U.S. President Donald Trump played down the possibility of an imminent military response to an alleged chemical-weapons attack in Syria, saying it "could be very soon or not so soon at all!”
“Never said when an attack on Syria would take place. Could be very soon or not so soon at all!” Trump wrote on April 12.
“In any event, the United States, under my Administration, has done a great job of ridding the region of ISIS. Where is our ‘Thank you America?’ “ he added.
The comments came as Western leaders appeared to be gearing up for air strikes in Syria following a suspected chemical-weapons attack on a rebel-held town near Damascus.
Syria and ally Russia deny there was a chemical attack and have warned that any missile strike on Syrian President Bashar al-Assad's forces and facilities would be countered in kind.
Russian President Vladimir Putin’s spokesman, Dmitry Peskov, on April 12 urged against "any steps which could lead to an escalation of tensions."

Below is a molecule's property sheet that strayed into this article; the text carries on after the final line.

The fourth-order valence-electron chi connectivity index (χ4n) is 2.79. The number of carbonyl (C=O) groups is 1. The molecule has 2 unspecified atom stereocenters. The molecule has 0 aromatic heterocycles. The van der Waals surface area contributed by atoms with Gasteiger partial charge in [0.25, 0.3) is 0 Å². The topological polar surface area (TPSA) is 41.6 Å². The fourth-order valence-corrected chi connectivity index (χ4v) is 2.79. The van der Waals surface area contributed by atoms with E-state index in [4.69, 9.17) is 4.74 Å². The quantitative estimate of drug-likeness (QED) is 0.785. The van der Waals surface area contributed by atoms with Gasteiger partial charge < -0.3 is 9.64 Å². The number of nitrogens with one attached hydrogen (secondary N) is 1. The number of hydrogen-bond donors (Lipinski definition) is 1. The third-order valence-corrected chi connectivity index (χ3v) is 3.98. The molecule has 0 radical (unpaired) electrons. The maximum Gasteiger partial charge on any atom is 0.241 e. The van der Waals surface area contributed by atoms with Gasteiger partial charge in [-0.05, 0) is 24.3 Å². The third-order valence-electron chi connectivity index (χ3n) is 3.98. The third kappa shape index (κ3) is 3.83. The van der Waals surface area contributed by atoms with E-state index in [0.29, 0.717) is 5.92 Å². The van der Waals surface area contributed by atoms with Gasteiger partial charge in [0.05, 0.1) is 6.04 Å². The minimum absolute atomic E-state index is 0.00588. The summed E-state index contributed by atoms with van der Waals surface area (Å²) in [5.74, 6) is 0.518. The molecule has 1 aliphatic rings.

And Assad said any potential action by Western states would “contribute nothing but an increase in instability in the region,” Syrian state television reported.
In an April 11 tweet, Trump told Russia to “get ready” because missiles “will be coming."
In response, the Russian Foreign Ministry said that missiles “should fly toward terrorists, not toward the lawful government" of Syria.
White House spokeswoman Sarah Sanders later said that Trump's national security team had discussed “a number of options" in response to the attack.
“We are still considering a number of those, and a final decision on that front has not been made," she told reporters.
During a television interview, French President Emmanuel Macron said on April 12 that he would decide "in due course" whether to strike Syria.
French and U.S. officials are "working together very closely, and we will have decisions to take, at the time we choose, when we consider it most useful and most effective," Macron said.
"We have proof that last week chemical weapons were used, at least chlorine, and that they were used” by Assad’s forces," he also said.
He did not give the source of his information.
In London, British Prime Minister Theresa May said late on April 11 that all indications pointed to Syrian government responsibility for "a shocking and barbaric act" that could not go unchallenged.
May was expected to discuss the matter at a cabinet meeting on April 12.